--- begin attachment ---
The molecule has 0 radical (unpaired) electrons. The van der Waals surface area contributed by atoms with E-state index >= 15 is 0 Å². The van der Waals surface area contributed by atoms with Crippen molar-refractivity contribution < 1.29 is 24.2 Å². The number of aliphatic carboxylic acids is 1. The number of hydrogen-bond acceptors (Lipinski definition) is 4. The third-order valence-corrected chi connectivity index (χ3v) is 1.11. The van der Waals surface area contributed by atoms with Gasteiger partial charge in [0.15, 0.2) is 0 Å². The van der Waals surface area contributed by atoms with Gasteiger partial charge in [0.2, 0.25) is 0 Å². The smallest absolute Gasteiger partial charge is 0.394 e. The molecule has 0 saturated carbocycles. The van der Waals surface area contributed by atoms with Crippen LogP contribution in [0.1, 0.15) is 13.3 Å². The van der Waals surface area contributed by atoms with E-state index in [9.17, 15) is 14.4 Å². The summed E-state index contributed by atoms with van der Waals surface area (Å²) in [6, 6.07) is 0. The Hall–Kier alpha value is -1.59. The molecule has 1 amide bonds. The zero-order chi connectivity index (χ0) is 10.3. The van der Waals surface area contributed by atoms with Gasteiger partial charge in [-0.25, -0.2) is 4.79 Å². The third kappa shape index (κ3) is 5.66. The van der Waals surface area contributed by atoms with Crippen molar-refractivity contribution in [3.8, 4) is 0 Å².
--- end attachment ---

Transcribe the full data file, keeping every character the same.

The molecule has 0 radical (unpaired) electrons. The van der Waals surface area contributed by atoms with E-state index >= 15 is 0 Å². The van der Waals surface area contributed by atoms with Crippen molar-refractivity contribution < 1.29 is 24.2 Å². The number of aliphatic carboxylic acids is 1. The number of hydrogen-bond acceptors (Lipinski definition) is 4. The third-order valence-corrected chi connectivity index (χ3v) is 1.11. The van der Waals surface area contributed by atoms with Gasteiger partial charge in [0.15, 0.2) is 0 Å². The van der Waals surface area contributed by atoms with Gasteiger partial charge in [0.2, 0.25) is 0 Å². The smallest absolute Gasteiger partial charge is 0.394 e. The molecule has 0 saturated carbocycles. The van der Waals surface area contributed by atoms with Crippen LogP contribution in [0.1, 0.15) is 13.3 Å². The van der Waals surface area contributed by atoms with E-state index in [9.17, 15) is 14.4 Å². The summed E-state index contributed by atoms with van der Waals surface area (Å²) in [6, 6.07) is 0. The Hall–Kier alpha value is -1.59. The molecule has 1 amide bonds. The zero-order chi connectivity index (χ0) is 10.3. The van der Waals surface area contributed by atoms with Gasteiger partial charge in [-0.25, -0.2) is 4.79 Å². The third kappa shape index (κ3) is 5.66. The van der Waals surface area contributed by atoms with Crippen molar-refractivity contribution in [3.8, 4) is 0 Å².